“The Westing Game” is tangible proof that good books are still more fun than bad television. Parents, read this book and give it to your kids. They’ll never stop reading. Kids, go to the library tomorrow and check it out.
As an eleven-year old kid I loved the “The Westing Game” so much that I read it three times. I think it was checked out to me the entire school year. A mystery for young readers, it doesn’t read like a book for young people. There are over a dozen characters of equal importance that you must keep track of and dozens of clues spilling off each page that you must remember if the plot is to make any sense at all. But amazingly there are no red herrings — each plot twist and revelation is natural and totally predictable if you’re following closely. Sort of an anti-Grisham approach to mystery. An adult work written for young people, which is rare.
When I finished the book the first time, I wrote a letter to the author, Ellen Raskin, telling her how much I loved her story and asking how I could become a writer just like her. She not only responded, but gave me practical, serious advice on becoming a fiction writer. She new I was a young kid, but she respected my interest and treated me seriously. Her hand-written reply spilled across the boiler plate stationary it was written on, into the margins, onto the back of the page, and on and on into two more pieces of stationary that she must have lying on her desk. This woman was a brilliant writer and she loved to write and she wanted me to love it too. She told me to not be afraid — just get writing! because after “the excrutiating first draft” comes a second draft and a third, and a fourth, and so on until your editor tells you that you’re done. I fancied myself a pretty slick young author and she was the first adult to tell me that I *must* revise my work. Rewrite? Me? I thought I got it right the first time! Revise not just once, but many times until the words are perfect. She taught me about process and that scared the dickens out of me because it sounded like work and writing had always been easy for me. I wrote the letter, hand’t I?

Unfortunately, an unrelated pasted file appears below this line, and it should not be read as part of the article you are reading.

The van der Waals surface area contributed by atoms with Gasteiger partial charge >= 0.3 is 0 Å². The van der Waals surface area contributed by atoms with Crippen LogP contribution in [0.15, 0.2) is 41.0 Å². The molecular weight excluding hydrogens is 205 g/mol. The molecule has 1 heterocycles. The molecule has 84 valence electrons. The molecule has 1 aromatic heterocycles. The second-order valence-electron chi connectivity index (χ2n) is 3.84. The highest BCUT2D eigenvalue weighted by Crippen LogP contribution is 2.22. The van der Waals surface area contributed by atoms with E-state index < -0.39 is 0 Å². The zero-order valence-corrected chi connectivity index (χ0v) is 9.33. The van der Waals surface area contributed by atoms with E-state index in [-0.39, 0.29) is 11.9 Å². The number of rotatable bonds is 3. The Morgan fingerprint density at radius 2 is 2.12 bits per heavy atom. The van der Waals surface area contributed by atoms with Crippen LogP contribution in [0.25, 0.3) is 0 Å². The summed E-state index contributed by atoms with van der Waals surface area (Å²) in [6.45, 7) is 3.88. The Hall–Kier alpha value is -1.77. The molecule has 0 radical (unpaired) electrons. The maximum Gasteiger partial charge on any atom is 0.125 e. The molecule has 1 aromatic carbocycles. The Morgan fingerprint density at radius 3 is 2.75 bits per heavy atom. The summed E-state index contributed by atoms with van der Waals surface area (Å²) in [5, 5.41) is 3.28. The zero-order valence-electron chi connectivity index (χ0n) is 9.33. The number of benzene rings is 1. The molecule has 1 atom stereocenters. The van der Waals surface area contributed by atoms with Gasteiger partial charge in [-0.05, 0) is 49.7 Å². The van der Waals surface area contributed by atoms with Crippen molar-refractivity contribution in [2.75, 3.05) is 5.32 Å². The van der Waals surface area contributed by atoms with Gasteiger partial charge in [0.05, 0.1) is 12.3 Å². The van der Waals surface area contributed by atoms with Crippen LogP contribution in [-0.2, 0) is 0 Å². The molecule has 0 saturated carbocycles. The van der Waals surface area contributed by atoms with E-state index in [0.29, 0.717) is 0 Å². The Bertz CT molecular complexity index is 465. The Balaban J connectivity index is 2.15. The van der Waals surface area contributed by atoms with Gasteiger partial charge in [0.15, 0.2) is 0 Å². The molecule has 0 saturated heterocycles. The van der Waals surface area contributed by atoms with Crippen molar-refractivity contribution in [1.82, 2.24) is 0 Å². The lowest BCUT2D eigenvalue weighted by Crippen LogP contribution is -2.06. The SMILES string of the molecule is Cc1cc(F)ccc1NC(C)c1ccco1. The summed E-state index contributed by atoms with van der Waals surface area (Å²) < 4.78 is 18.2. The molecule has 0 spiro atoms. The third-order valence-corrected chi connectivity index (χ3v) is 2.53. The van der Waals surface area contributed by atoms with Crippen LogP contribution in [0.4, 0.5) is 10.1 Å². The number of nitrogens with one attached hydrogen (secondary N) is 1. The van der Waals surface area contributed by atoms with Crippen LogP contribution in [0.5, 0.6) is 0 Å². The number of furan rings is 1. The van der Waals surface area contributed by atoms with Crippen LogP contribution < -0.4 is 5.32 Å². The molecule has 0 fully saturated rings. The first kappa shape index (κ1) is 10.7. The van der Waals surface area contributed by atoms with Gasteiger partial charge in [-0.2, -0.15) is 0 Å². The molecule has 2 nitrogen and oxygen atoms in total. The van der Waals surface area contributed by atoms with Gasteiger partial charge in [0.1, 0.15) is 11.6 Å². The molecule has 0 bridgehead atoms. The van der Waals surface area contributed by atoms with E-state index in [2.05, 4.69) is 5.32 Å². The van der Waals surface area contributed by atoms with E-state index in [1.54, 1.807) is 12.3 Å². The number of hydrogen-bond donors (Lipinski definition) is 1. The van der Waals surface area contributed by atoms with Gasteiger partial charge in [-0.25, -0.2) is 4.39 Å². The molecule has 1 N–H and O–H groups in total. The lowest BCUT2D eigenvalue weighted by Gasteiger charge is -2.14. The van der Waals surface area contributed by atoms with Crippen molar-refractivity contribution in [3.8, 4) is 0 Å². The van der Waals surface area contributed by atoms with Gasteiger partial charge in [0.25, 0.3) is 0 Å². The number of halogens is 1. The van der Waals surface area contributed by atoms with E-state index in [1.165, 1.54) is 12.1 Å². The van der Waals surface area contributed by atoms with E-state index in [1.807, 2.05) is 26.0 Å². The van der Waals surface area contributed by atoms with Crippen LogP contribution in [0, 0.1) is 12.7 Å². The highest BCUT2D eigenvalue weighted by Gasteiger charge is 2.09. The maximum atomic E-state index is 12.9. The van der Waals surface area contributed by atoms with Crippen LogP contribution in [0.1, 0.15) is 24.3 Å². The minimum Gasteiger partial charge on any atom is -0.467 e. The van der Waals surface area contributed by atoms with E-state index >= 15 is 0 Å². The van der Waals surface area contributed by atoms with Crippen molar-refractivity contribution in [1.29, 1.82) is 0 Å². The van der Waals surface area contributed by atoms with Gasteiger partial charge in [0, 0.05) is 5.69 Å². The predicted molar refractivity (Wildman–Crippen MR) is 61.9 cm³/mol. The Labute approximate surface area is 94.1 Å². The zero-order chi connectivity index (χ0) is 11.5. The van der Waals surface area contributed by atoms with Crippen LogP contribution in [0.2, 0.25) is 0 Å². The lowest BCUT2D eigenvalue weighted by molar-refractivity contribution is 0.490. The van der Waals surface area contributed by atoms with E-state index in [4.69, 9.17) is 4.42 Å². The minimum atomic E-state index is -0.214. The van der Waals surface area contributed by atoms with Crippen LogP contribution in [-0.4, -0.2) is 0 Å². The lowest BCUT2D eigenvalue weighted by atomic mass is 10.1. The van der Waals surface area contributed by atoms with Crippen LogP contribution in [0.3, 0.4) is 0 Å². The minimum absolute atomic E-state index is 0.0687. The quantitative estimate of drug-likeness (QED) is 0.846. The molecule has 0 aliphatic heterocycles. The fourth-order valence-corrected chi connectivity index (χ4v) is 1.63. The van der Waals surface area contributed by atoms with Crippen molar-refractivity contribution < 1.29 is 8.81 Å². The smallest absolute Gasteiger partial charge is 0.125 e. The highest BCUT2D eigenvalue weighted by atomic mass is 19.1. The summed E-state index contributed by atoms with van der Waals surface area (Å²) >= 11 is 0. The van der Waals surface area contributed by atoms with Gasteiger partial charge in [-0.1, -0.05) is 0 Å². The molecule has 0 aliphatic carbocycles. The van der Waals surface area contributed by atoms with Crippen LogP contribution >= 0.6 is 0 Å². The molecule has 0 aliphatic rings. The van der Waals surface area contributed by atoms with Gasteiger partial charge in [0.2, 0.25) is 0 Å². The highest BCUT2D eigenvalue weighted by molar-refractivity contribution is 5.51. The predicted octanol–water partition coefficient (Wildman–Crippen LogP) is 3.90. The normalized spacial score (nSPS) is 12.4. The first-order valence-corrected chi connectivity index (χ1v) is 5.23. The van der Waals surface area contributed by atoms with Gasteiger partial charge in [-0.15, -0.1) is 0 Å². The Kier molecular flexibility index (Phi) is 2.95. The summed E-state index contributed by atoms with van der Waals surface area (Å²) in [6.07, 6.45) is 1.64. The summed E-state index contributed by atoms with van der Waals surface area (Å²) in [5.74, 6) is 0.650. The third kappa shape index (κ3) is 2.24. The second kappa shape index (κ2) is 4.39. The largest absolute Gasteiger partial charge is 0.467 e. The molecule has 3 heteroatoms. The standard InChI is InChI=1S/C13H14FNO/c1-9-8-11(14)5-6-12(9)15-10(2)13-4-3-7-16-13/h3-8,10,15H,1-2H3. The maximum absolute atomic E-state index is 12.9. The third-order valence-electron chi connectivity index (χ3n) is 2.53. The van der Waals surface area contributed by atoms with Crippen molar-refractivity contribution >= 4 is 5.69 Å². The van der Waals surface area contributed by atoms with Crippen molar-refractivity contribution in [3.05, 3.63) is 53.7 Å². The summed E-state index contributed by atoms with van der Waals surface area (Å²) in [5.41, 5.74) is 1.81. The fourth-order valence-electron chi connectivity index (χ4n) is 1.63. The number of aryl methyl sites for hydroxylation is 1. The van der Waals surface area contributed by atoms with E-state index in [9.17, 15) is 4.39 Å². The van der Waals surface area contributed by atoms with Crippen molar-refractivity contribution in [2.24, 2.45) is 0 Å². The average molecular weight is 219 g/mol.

But she told me the truth — writing is hard work. I always think of the “excrutiating first draft” when I’m starting a project. Her words remind me that it is painful but that’s OK because it’s painful for everyone and we all get through it. Just start writing and fix it later. Well, I never did become that kind of a writer. Not even close. I didn’t actually even try, which is a shame because I might have liked it.
I ran across “The Westing Game” at the library when my daughter was there for story time. In a fit of nostalgia, I checked out the book and read it straight through. My nostalgia fell away until only the joy of this great novel remained. I read it so intently as a kid that I could recite entire passages from memory.
Apparently Ellen Raskin died of cancer just a couple of years after she replied to my letter. I counted backward on the calendar and she must have been sick when she wrote her advice. I still have that letter somewhere in the house and am frantically searching for it. When I find it I’ll scan it and post it here for you to read for yourself. In the mean time, acquire a copy of “The Westing Game” for yourself and love like I did and do again.